VMware buys CloudVolumes to unify management across virtualised, physical environments
Virtualisation incumbent VMware announced it has acquired CloudVolumes, a provider of virtual desktop application services, for an undisclosed sum. VMware said the move will enable customers to more easily manage applications within virtualised and physical desktop environments.
CloudVolumes offers a number of virtualised application and thin client management solutions. CloudVolumes for VMware Horizon, which is delivered as a virtual appliance, lets users manage both VDI and published application virtual desktop environments, and its solution for vCloud Automation Centre lets users instantly provision applications and personalised desktop environments from a single image to multiple users.
But one of the key benefits of the technology is it lets users to manage application delivery across virtualised environments alongside physical desktop environments through the same platform.
“Customers are looking to modernize their existing Windows application delivery architecture to be more like mobile IT,” said Sumit Dhawan, senior vice president and general manager, desktop products, end-user computing at VMware.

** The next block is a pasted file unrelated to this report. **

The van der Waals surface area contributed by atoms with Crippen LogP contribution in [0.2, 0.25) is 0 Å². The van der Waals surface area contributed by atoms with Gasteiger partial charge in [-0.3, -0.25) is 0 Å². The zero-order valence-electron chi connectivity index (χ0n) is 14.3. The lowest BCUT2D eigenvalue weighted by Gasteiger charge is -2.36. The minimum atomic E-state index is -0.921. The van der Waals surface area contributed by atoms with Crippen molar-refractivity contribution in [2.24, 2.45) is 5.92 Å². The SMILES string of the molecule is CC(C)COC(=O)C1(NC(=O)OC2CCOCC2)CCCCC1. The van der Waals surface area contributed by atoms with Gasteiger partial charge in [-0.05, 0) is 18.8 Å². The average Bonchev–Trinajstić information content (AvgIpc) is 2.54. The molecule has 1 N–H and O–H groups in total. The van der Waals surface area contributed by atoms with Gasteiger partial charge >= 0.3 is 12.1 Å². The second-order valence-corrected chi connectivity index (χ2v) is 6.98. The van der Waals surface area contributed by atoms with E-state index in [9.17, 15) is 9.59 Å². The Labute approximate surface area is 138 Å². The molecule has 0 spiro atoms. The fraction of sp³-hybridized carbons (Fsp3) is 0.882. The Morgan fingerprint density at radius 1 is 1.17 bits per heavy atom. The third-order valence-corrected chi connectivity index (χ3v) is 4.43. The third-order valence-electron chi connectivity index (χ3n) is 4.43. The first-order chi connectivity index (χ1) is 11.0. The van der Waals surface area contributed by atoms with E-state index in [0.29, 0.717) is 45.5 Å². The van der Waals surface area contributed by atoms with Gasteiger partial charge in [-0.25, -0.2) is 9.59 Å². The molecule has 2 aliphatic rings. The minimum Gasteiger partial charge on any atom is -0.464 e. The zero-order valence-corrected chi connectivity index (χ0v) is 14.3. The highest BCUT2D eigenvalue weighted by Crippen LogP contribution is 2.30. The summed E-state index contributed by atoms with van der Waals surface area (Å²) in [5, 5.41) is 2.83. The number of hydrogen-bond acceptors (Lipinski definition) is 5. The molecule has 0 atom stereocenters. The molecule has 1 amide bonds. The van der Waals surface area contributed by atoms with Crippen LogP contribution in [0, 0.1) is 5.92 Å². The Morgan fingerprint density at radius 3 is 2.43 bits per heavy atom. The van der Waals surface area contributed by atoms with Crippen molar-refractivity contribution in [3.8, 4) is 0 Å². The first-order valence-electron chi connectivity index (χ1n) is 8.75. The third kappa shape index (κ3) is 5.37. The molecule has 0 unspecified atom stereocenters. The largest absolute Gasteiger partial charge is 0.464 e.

“The combination of CloudVolumes and VMware Horizon will allow customers to build a real-time application delivery system that enables all applications to be centrally managed, always available and up-to-date, and delivered to virtualised environments for desktop, server or cloud on-demand,” Dhawan said.
Raj Parekh, chief executive officer at CloudVolumes said the acquisition will change the fame for desktop virtualisation and is a key enabler of VMware’s cloud strategy as it will allow the company to build new application delivery capabilities across its end-user computing, software-defined datacentre and hybrid cloud services.
“By bringing together CloudVoumes and VMware, we will be able to deliver winning technology solutions for the desktop and beyond, that few competitors can match,” Parekh said.
In a blog post discussing the acquisition VMware end-user computing CTO Kit Colbert explained CloudVolumes will complement Mirage, the company’s existing image management offering for Horizon, and help the company work towards its goal of unifying management across all devices, both desktop and mobile.
“VMware Mirage focuses on delivering layers efficiently to roaming or sometimes offline physical machines which minimizes bandwidth consumption, while CloudVolumes focuses on delivering layers to desktops in the always-on and high-bandwidth context of modern datacentre,” Colbert said.
While Mirage and CloudVolumes layering are similar at a conceptual level, Colbert explained, their implementations are optimized for roaming vs always-on use cases, respectively.
“Mirage delivers layers through the network while conserving bandwidth, whereas CloudVolumes delivers layers primarily using the vmdk/VHD-attach mechanism that avoids needless copying of information in the datacentre where CPU & I/O resources are shared,” he explained.